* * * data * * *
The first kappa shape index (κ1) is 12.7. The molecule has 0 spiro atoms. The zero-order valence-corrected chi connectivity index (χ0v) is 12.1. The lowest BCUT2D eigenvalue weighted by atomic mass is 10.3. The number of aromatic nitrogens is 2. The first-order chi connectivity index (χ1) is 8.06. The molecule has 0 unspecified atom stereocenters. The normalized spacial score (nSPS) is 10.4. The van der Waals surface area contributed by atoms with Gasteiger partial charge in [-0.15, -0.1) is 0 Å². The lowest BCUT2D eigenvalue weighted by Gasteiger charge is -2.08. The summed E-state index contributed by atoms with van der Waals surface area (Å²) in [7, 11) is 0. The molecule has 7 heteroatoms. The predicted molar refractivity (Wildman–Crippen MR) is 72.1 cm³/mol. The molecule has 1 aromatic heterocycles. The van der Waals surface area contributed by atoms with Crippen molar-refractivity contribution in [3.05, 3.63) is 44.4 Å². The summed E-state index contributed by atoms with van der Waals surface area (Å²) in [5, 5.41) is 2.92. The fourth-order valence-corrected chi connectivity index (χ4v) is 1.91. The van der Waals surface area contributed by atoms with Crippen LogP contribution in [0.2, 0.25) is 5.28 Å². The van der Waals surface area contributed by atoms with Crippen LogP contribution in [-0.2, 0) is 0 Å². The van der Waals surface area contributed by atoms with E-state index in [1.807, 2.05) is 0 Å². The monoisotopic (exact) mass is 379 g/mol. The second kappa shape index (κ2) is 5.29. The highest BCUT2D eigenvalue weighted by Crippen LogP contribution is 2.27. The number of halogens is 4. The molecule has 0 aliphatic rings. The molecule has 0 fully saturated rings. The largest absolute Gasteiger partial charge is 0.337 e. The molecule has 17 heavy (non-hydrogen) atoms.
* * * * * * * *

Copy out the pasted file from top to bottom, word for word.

The first kappa shape index (κ1) is 12.7. The molecule has 0 spiro atoms. The zero-order valence-corrected chi connectivity index (χ0v) is 12.1. The lowest BCUT2D eigenvalue weighted by atomic mass is 10.3. The number of aromatic nitrogens is 2. The first-order chi connectivity index (χ1) is 8.06. The molecule has 0 unspecified atom stereocenters. The normalized spacial score (nSPS) is 10.4. The van der Waals surface area contributed by atoms with Gasteiger partial charge in [-0.15, -0.1) is 0 Å². The lowest BCUT2D eigenvalue weighted by Gasteiger charge is -2.08. The summed E-state index contributed by atoms with van der Waals surface area (Å²) in [7, 11) is 0. The molecule has 7 heteroatoms. The predicted molar refractivity (Wildman–Crippen MR) is 72.1 cm³/mol. The molecule has 1 aromatic heterocycles. The van der Waals surface area contributed by atoms with Crippen molar-refractivity contribution in [3.05, 3.63) is 44.4 Å². The summed E-state index contributed by atoms with van der Waals surface area (Å²) in [5, 5.41) is 2.92. The fourth-order valence-corrected chi connectivity index (χ4v) is 1.91. The van der Waals surface area contributed by atoms with Crippen LogP contribution in [0.2, 0.25) is 5.28 Å². The van der Waals surface area contributed by atoms with Crippen LogP contribution in [-0.2, 0) is 0 Å². The van der Waals surface area contributed by atoms with E-state index in [1.807, 2.05) is 0 Å². The monoisotopic (exact) mass is 379 g/mol. The second kappa shape index (κ2) is 5.29. The highest BCUT2D eigenvalue weighted by Crippen LogP contribution is 2.27. The number of halogens is 4. The molecule has 0 aliphatic rings. The molecule has 0 fully saturated rings. The largest absolute Gasteiger partial charge is 0.337 e. The molecule has 17 heavy (non-hydrogen) atoms.